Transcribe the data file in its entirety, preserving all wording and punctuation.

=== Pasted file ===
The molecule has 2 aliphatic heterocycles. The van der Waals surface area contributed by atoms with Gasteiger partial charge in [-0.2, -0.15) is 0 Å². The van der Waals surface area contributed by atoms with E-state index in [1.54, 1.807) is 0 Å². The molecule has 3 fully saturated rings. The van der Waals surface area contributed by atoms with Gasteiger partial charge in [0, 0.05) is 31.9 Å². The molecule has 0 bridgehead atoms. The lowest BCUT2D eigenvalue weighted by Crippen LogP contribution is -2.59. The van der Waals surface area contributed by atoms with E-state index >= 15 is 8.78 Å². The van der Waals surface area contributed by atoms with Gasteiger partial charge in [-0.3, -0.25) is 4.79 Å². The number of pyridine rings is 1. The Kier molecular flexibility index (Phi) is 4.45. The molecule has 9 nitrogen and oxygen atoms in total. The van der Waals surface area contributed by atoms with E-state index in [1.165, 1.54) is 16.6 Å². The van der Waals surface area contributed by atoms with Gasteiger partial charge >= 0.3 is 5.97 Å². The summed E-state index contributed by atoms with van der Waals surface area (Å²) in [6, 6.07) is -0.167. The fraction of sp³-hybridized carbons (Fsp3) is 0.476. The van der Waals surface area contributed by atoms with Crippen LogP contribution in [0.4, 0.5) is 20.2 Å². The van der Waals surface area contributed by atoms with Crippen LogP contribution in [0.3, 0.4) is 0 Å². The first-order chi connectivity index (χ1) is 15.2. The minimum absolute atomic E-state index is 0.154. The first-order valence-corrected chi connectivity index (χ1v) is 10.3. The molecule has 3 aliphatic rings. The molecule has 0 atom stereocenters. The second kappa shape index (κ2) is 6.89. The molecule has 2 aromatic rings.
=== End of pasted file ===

The molecule has 2 aliphatic heterocycles. The van der Waals surface area contributed by atoms with Gasteiger partial charge in [-0.2, -0.15) is 0 Å². The van der Waals surface area contributed by atoms with E-state index in [1.54, 1.807) is 0 Å². The molecule has 3 fully saturated rings. The van der Waals surface area contributed by atoms with Gasteiger partial charge in [0, 0.05) is 31.9 Å². The molecule has 0 bridgehead atoms. The lowest BCUT2D eigenvalue weighted by Crippen LogP contribution is -2.59. The van der Waals surface area contributed by atoms with E-state index >= 15 is 8.78 Å². The van der Waals surface area contributed by atoms with Gasteiger partial charge in [-0.3, -0.25) is 4.79 Å². The number of pyridine rings is 1. The Kier molecular flexibility index (Phi) is 4.45. The molecule has 9 nitrogen and oxygen atoms in total. The van der Waals surface area contributed by atoms with E-state index in [1.165, 1.54) is 16.6 Å². The van der Waals surface area contributed by atoms with Gasteiger partial charge >= 0.3 is 5.97 Å². The summed E-state index contributed by atoms with van der Waals surface area (Å²) in [6, 6.07) is -0.167. The fraction of sp³-hybridized carbons (Fsp3) is 0.476. The van der Waals surface area contributed by atoms with Crippen LogP contribution in [0.4, 0.5) is 20.2 Å². The van der Waals surface area contributed by atoms with Crippen LogP contribution in [0.3, 0.4) is 0 Å². The first-order chi connectivity index (χ1) is 15.2. The minimum absolute atomic E-state index is 0.154. The first-order valence-corrected chi connectivity index (χ1v) is 10.3. The molecule has 3 aliphatic rings. The molecule has 0 atom stereocenters. The second kappa shape index (κ2) is 6.89. The molecule has 2 aromatic rings.